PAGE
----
See Now Buy Now: A Split Decision

If last season introduced the see now, buy now revolution, then this season defined it. While only a handful of designers decided to disrupt the fashion calendar in February – think Burberry, Rebecca Minkoff, and Thakoon – September saw the shifting of gears as more and more brands switched to showing in-season collections. 

 

​Rebecca Minkoff Fashion Show Ready to Wear Collection Spring Summer 2017 in New York

 

The thought leaders of this movement, for example Rebecca Minkoff, were confident that the see now, buy now retail culture would stimulate full-price sales. And that it did, with the brand seeing a 200% increase in sales after the success of their in-season February show. Not too shabby!

Even legacy labels such as Ralph Lauren have taken note and are following suit, understanding this is where they might need to position themselves in order to live up to the consumer's need for instant gratification. “Today, for the first time ever, I am proud to share with you my new women’s collection right off the runway and into your lives,” said Ralph Lauren in a statement. “For me, this is the ultimate expression of luxury – offering you every look, every accessory, every handmade detail immediately in my flagship stores around the world and online.

 

Ralph Lauren Fashion Show Ready to Wear Collection Spring Summer 2017 in New York

 

From the very beginning I’ve always designed with you in mind,” Lauren said, as if talking directly to the consumer. “You are changing the way you live and the way you want to shop, and we are changing with you and for you.

 

​Tommy Hilfiger X Gigi Fashion Show Ready to Wear Collection Fall Winter 2016 in New York

 

Alexander Wang and Tommy Hilfiger were the key players this NYFW, dedicating physical pop-up shops outside their runways so that everyone, from the press to the public, could buy what Adidas (for Wang) and Gigi (for Hilfiger) had co-designed. “The consumer thinks the clothes are old by the time they drop in store,” said an assertive Tommy Hilfiger. “Eventually many of them (other designers) will get with the program but this is what we believe.

For now, however, and despite Lauren’s and Hilfiger’s assertiveness, the industry continues to be split – in part because the powerhouses have both the infrastructure and resources to pull off the see now, buy now stunt, while smaller designers just can’t afford the luxury (or simply don’t have the creative desire) of presenting in-season collections.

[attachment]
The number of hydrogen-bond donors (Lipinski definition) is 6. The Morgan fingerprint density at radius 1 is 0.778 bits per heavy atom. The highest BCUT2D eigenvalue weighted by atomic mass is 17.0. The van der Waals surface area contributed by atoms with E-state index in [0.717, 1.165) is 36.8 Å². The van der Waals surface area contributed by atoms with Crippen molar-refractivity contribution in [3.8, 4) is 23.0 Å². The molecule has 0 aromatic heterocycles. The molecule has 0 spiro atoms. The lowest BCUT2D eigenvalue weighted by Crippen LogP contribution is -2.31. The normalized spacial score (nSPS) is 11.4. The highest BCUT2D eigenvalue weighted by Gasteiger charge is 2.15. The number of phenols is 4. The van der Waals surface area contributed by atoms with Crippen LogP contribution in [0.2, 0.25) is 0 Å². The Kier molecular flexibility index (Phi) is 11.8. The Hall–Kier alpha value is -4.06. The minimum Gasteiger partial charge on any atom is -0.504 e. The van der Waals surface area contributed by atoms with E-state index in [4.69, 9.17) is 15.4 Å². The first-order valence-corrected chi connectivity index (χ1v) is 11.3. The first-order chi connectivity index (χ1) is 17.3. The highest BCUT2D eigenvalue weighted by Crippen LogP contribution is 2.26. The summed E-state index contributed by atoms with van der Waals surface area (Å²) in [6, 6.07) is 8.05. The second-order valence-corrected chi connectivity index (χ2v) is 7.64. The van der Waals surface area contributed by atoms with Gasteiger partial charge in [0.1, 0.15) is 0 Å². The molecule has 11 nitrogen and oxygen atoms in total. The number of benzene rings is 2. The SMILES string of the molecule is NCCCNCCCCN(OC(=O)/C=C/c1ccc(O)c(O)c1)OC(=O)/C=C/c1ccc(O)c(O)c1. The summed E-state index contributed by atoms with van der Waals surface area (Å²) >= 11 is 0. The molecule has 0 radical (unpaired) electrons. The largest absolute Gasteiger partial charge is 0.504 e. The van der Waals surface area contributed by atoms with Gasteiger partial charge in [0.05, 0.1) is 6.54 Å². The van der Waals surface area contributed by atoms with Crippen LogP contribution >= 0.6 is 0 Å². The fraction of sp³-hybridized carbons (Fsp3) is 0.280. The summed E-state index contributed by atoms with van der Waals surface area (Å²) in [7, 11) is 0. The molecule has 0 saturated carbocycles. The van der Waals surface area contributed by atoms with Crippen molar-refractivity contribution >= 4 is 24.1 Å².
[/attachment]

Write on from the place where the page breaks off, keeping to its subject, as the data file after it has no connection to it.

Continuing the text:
​Creatures of the Wind Fashion Show Ready to Wear Collection Spring Summer 2017 in New York

 

Such is the case for Creatures of the Wind who told us backstage: “We think it’s really a case by case for each.” Shane Gabier, one half of the design team, further explained: “For us, it doesn’t really make much sense. We’re not doing an e-commerce or pop-up site. There’s a certain amount of planning you’re going to have to do six months out either way, so we’re going to stick to the standard, tried and true model.” Sometimes you shouldn’t fix what ain’t broke, and that rings true when you consider that Creatures of the Wind created a once-off see now, buy now parka (priced at $6000) that sold out in a mere three days.

 

Band of Outsiders Fashion Show Ready to Wear Collection Spring Summer 2017 in New York

 

Niklaus Hodel, Matthias Weber, and Florian Feder, the trio from Band of Outsiders, echoed a similar sentiment. “I guess it’s the future, but maybe not at that speed because to follow up on this idea, there needs to be a whole business that follows up and that would need some readjustment, so it can’t be that easy of a process,” admitted Hodel while in conversation backstage at their NYFW show. “There is also a huge waste involved because you pre-produce and you actually have to know what you’re going to sell, so it’s actually controlled selling; which again, you have to be quite big to control all of your retail chain. And for us, obviously, this was about showing a new aesthetic we're excited about, not so much about selling it right away, or selling it that quickly.

Erin Beatty, one part of the design duo for Suno, vocalized reservations as well but more in terms of her concerns for the potential loss of creativity and originality that comes from these kinds of monumental changes, which is certainly an important part of the debate. “The thing about American fashion especially, is that ultimately when you edit this (Suno collection) down to what’s going to sell, I hope that it will be beautiful and that it will be a representation of the brand. But because of the structure of the way in which we buy, it’s not going to look much different from what department stores will buy from another brand,” she told us while presenting her Spring 2017 collection. “So I think it’s very hard to fully express an idea or concept off simply what you’re selling. I think brands that are able to do that have a lot of their own stores, and more power to them. But I just worry about losing that creative voice.

 

​Alexander Wang Fashion Show Ready to Wear Collection Spring Summer 2017 in New York

 

For now, the industry as whole still seems divided on which path to take, and it will probably take some serious redefining and reorganizing if it ends up going down the see now, buy now path. Either way it goes, buy now, see now is here and it’s happening, and as it often seems to be the case, only sales and time will tell.

 

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